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BOTOX is now approved by the FDA to treat Crows Feet

It’s official:  Botox approved by FDA for the cosmetic treatment of crows feet

Hot off the press:  Today:  9/11/13.  These are my views as a Botox injector in Modesto, CA.

Botox for Crows Feet? No, crows do not stop walking after treatment, and No, it’s not something that veterinarians can do for your pet bird.

Crows feet are those wrinkles around the corners of the eyes.  Sometimes these are even called “fish tail”.  Medical folks are somewhat inclined to call this area lateral canthal lines.  The original cosmetic approval of Botox was in 2002 for the treatment of glabellar lines which are cause by a complex of muscles involved in frowning between the eyebrow area.  Botox now has FDA approval for effectiveness and safety in the crows feet area after studying over 800 patients.


But haven’t doctors been treating crows feet for awhile?

Yes, doctors have been using Botox to treat crows feet wrinkles for many years.  This is called using it off-label FDA usage of Botox – and based on a doctor’s professional discretion.  FDA website.

How Long does Botox last in the Crows Feet?

Botox typically has an effect in my experience and Modesto based practice from 1 to 6 months.  But the results are usually dose dependent.  Meaning that the higher the dose, the longer it lasts.  But there are some minor factors which depend on Botox injection technique and patient factors – but for the most part it is dependent on the amount of Botox injected.

What’s all this about eyelid swelling after Botox?

There’s the risk of eyelid droop.  Then there’s the well known risk of eyebrow droop.  And there’s another complication of eyelid swelling.  The periorbital muscle is the muscle which causes most of the crows feet.  It has the function of closing the eye shut which also serves to squeeze fluid and edema out of the area.  Theoretically if too much Botox was injected into the periorbital muscle – obicularis oculi, it can hamper this mechanical function of squeezing out excess fluid and thus swelling can dwell in the eye area.  However, this is not to be confused with a temporary (few minutes) swelling that appears with the injection site of Botox.  These are small temporary blebs/bulges in the skin which appears as the Botox is injected in a liquid under the skin.  Confusing?  Yes, but these risks are unusual and injectors worry about them so the patients don’t have to worry about them as much.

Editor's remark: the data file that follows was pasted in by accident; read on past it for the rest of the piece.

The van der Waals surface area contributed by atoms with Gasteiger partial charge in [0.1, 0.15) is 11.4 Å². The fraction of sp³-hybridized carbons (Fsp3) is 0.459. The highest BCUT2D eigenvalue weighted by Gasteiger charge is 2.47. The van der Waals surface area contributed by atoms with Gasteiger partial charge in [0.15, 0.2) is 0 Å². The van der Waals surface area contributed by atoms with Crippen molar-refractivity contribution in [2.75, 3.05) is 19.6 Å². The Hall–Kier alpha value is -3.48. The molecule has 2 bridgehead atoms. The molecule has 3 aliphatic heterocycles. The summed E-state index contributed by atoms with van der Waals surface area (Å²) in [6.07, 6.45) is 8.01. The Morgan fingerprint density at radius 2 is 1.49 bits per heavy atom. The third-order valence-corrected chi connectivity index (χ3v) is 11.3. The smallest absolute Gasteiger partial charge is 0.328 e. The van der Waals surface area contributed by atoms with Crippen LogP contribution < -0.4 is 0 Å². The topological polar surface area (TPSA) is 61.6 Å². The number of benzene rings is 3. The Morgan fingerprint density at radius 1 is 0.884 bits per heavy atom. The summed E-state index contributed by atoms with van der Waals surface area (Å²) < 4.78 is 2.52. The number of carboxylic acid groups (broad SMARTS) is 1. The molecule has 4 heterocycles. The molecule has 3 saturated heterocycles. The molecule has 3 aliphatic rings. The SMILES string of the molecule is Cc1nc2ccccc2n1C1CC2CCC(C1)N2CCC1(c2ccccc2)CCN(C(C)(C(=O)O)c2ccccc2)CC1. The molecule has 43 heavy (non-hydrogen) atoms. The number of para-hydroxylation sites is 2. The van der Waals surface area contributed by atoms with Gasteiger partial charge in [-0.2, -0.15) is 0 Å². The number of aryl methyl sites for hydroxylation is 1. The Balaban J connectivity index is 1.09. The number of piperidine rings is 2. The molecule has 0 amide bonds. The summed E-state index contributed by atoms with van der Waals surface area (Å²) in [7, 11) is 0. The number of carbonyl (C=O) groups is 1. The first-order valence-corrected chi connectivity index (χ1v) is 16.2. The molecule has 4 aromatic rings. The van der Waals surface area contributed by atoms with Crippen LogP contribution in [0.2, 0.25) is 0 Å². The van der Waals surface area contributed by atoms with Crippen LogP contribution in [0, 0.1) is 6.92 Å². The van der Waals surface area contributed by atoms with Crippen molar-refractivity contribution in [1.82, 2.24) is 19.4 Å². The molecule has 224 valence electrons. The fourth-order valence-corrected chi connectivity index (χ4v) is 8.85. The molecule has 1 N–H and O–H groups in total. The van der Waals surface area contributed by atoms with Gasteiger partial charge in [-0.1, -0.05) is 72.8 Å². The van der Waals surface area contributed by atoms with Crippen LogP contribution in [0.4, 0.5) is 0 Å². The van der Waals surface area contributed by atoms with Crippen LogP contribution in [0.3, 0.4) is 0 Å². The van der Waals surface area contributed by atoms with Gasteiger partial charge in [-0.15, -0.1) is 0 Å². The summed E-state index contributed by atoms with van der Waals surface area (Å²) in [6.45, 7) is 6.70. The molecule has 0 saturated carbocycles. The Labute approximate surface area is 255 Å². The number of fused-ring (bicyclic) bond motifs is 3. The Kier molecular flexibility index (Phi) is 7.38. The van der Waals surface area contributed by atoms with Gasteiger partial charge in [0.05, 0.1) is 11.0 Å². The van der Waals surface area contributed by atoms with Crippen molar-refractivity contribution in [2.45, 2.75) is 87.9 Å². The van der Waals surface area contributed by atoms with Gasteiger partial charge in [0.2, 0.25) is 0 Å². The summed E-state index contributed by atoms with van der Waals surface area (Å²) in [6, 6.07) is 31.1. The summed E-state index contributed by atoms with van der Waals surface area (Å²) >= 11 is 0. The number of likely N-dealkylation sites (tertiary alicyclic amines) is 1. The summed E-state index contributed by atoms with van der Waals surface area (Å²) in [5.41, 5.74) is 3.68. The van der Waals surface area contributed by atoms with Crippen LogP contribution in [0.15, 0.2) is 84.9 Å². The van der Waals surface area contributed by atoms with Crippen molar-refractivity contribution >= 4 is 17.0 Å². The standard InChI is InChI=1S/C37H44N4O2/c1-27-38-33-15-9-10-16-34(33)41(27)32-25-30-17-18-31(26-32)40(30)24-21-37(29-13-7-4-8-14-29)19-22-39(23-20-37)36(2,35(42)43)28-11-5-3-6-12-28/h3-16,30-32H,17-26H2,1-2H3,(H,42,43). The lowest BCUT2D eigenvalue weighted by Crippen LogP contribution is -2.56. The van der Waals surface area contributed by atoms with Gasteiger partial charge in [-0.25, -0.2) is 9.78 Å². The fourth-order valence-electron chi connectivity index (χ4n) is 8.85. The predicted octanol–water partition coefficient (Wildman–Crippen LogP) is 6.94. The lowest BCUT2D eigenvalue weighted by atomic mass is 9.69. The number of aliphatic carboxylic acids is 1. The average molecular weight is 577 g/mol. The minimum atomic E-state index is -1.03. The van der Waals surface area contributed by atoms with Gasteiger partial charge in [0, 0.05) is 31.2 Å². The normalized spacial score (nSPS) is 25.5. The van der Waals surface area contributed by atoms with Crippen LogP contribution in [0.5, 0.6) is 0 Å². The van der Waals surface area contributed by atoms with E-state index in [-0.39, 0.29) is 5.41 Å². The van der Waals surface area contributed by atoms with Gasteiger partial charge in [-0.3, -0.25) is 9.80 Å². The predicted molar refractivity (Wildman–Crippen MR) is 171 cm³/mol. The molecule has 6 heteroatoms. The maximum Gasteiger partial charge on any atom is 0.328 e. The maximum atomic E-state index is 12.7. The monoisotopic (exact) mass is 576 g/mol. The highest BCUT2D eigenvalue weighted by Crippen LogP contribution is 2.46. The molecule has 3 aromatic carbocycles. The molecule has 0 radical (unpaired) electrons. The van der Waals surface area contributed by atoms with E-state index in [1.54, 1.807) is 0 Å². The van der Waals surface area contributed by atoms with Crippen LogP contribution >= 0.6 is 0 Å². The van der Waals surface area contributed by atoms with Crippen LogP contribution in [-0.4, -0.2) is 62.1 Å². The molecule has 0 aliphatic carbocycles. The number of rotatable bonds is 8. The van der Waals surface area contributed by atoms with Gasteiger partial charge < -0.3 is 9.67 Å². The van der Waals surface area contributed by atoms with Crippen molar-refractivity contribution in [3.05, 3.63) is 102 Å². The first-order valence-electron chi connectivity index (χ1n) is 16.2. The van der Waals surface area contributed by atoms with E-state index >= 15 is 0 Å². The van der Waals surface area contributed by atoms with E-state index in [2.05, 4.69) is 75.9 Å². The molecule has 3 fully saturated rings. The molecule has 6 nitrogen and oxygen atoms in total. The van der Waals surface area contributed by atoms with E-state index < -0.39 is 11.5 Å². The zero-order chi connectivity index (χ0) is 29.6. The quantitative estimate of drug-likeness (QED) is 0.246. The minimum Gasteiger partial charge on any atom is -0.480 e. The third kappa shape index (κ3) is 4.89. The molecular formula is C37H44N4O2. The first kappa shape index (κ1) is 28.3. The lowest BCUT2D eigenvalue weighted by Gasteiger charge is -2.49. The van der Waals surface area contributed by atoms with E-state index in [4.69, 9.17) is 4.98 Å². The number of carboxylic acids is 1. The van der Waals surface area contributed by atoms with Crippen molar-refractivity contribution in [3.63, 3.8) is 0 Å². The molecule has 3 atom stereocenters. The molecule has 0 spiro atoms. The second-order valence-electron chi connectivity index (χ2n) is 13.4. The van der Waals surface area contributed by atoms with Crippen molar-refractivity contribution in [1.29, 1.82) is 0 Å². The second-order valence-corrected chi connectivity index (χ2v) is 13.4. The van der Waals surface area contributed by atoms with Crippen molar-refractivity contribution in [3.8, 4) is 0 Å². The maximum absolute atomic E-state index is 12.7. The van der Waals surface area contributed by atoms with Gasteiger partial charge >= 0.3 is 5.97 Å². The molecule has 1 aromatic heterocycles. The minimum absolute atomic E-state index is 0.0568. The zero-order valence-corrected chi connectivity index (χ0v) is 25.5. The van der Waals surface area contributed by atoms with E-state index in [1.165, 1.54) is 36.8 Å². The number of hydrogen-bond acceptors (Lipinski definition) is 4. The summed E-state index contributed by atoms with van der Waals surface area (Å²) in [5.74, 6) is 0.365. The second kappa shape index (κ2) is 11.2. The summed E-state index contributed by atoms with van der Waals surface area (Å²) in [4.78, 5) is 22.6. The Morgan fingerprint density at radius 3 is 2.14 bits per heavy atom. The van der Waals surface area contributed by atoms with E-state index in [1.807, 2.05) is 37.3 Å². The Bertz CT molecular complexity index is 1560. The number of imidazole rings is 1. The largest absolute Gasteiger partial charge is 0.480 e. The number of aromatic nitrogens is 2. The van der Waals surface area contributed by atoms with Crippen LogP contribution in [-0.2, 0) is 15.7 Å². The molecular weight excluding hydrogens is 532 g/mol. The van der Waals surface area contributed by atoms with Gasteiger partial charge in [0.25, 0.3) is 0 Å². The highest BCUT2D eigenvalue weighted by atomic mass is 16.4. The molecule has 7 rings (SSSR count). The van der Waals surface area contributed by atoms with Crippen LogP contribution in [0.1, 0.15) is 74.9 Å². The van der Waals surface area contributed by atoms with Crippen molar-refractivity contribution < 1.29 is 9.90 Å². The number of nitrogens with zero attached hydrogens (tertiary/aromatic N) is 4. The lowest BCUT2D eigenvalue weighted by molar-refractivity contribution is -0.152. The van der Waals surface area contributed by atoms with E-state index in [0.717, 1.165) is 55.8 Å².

How about competitors to Botox?  Do they have Crows Feet Approval?

Not yet, the other neuromodulators, which are Xeomin and Dysport do not yet have approval for crows feet.  It is up to the manufacturers whether they want to obtain this type of approval from the FDA.

How will this new FDA approval change my Botox practice?

  1. I think it gives the patients a greater feeling of safety for this product.  Thus I think it is useful.
  2. It becomes easier to pick a product which is FDA approved for the desired effect.  ie.  When deciding between the different neuromodulators available to the Modesto, CA, USA market:  Dysport, Xeomin and Dysport.
  3. I think we would see more advertisements coming from the Allergan company regarding crows feet Botox.  Allergan has historically been very good at advertising directly to the public.


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